Thursday, May 22, 2003

The book "My Jihad: The True Story of an American Mujahid's Amazing Journey from Usama Bin Laden's Training Camps to Counterterrorism with the FBI and CIA" (Guilford, Connecticut: The Lyons Press, 2002 - available here or here or as an ebook; reviews here and here and here and here) by Aukai Collins, describes his adventures in Afghanistan, Kashmir, Albania/Kosovo, and particularly, Chechnya (where he had two tours, the first when he seriously injured his leg, and the second wearing a prosthetic leg), not to mention his adventures as a counterterrorism agent acting for the FBI and CIA. Reading Collins, you get the impression that the battle is between pusillanimous and stupid Arab jihad leaders up against vile and officious American counterterrorist agents (and Janet Reno probably wouldn't be on his Christmas card list if he sent Christmas cards). It is a ripping yarn well worth reading for its entertainment value alone, and helps to explain the mechanics of how fundamentalist fighters are trained and sent on jihad and the mentality that would lead someone to have his leg voluntarily amputated so that he could continue on jihad. Collins had a rather unfortunate upbringing and youth, and, like many other Americans, converted to Islam while in prison. To put it mildly, he is very committed to fighting for his religion. His book does not contain much specific information on 9-11, but there are a few nuggets:

  1. On Harakat-ul Jihad, who ran the camp he attended in Afghanistan (pp. 9-10):

    "Harakat-ul Jihad was a Pakistani jihad group whose primary goal was to annex Kashmir or form a separate emirate. It also sent its mujahideen to other conflicts, such as those in Afghanistan and Tajikistan. The leadership (and the dozens of other jihad organizations) was supposed to have a sort of loose confederacy with Al Qaeda. At the time I visited - four years after the Soviets had been pushed out of Afghanistan - American influence and support for the mujahideen had waned and other anti-Communist and anti-Westerm influences, such as Dr. Abdullah Azzam and his wealthy protege Usama Bin Laden, had stepped in. . . . In 1993 the mujahideen were still the 'freedom fighters' of Reagan administration lore, and nobody outside the circle of active mujahideen knew about Usama Bin Laden."

    Collins notes that the Pakistani ISI used Islamic fundamentalist fighters as cannon fodder to fight the battles against India over Kashmir, and thus kept the battle going without risking the lives of as many Pakistanis. The martyrdom which people like Collins sought was much more likely to happen in Kashmir than anyplace else.

  2. Collins, after quite an involved process, finally ended up in the training camp in Afghanistan (pp. 31-32):

    "After a while, a man named Umar showed up. He was Pakistani by blood but had been born and raised in the United Kingdom. . . . Umar was an intersting guy. He wore a full beard - as we all did - and he had bulging forearms and was taller than the average Pakistani. He was a devout Muslim, but back in Britain, he'd been a professional arm wrestler. I thought that many of the guys in the camp were a little soft, but Umar was a tough guy. He also had Western sensibilities, and between the two of us we never ran out of ideas about how to stay busy."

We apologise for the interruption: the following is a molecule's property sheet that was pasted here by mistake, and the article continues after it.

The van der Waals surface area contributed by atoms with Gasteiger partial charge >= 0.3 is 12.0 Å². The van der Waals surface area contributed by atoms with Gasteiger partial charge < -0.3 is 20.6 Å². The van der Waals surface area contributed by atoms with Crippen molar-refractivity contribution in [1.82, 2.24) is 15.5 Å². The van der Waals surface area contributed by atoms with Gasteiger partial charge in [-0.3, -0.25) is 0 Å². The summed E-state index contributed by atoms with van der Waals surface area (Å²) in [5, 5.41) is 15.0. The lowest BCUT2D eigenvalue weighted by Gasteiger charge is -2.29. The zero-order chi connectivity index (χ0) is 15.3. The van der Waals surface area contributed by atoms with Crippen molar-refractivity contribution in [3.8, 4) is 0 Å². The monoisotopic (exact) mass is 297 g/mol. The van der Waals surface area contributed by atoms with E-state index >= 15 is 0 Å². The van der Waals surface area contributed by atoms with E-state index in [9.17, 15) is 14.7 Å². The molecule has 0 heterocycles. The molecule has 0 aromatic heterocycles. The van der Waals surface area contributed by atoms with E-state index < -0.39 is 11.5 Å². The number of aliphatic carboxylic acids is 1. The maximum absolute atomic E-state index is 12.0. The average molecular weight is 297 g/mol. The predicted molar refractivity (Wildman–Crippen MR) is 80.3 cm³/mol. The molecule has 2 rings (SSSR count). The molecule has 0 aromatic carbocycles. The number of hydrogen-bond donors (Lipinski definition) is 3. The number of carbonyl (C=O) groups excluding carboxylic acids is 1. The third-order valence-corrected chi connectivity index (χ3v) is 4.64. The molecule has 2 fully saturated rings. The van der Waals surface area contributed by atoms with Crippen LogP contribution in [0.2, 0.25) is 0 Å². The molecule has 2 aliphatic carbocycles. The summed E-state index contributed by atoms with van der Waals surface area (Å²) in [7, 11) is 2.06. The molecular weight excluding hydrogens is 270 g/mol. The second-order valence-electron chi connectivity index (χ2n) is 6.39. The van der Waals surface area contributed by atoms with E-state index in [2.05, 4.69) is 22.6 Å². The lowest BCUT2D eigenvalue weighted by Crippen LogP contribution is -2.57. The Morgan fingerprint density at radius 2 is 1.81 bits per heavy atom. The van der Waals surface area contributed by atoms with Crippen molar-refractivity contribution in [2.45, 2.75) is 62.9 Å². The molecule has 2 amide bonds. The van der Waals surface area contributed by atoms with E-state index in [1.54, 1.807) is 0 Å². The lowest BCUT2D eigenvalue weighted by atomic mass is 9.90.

and (pp. 33-34)

    "I'd assumed from the beginning that Umar had come to the camp the way I had, through the auspices of Harakat-ul Jihad. But when the tension started to grow with the commanders he told me that he was affiliated with another Pakistani group, which I later found out was Harakat-ul Ansar, and that he was here on an exchange program of sorts. Harakat-ul Ansar was funded by Usama Bin Laden and was the same group that John Walker Lindh would later belong to. By running around with Umar and causing a ruckus, we were creating tension with the Harkat-ul Jihad guys."

    One of the themes of the book is how passive and unimaginative most of the fighters were, especially the Arabs, and Umar and Collins made themselves unpopular with the camp leaders by engaging in their own training exercises. They eventually both left and returned to Pakistan, and Collins returned to the United States. Umar went to Kashmir to conduct a hostage operation against some British tourists for Harakat-ul Ansar. He is now better known as Ahmed Omar Saeed Sheikh.

  3. Collins started to act as an American counterintelligence agent for the FBI and CIA, but was constantly frustrated by the bureaucratic problems caused, particularly by the CIA. He actually had an invitation (p. 178) to visit Bin Laden's camp, but the CIA refused to let him go.

  4. When in London, Collins was told about a Saudi living in the United States named Ghareeb, who was described to him as a good person who was involved in the jihad (p. 179). "He's just moved from Oregon to Sierra Vista, Arizona. That's funny, I thought, wondering if he knew he was living next to Fort Huachuca, the base for the army's military-intelligence school and an FBI training area." Back in the States, he met Ghareeb, and they became good friends, and hung out for almost a year preparing for jihad, until Collins left for his very unsuccessful mission to Kosovo, which actually was sabotaged (p. 212) by the CIA (by telling the Albanian officials that he was working for bin Laden and by stealing his luggage!), for whom he was supposed to be working.

  5. On attempts to obtain funding for his jihad (p. 212):

    "The so-called Islamic community in America is so afraid of its own shadow that it won't even listen to a subject that has anything to do with fighting. I tried to go to the mosques, but I was known too well as one of the mujahideen, and no one would even listen to me. I laugh when I hear the FBI talk about 'terrorist' activities being funded through the mosques in America. I have literally been asked to leave certain mosques because the Arabs there feared me as being too militant. The Muslims of Bosnia, Chechnya, Kashmir, Kosova, and other places have been slaughtered while the Islamic community in America has done nothing more than send letters to the president of the United States, begging him for his help."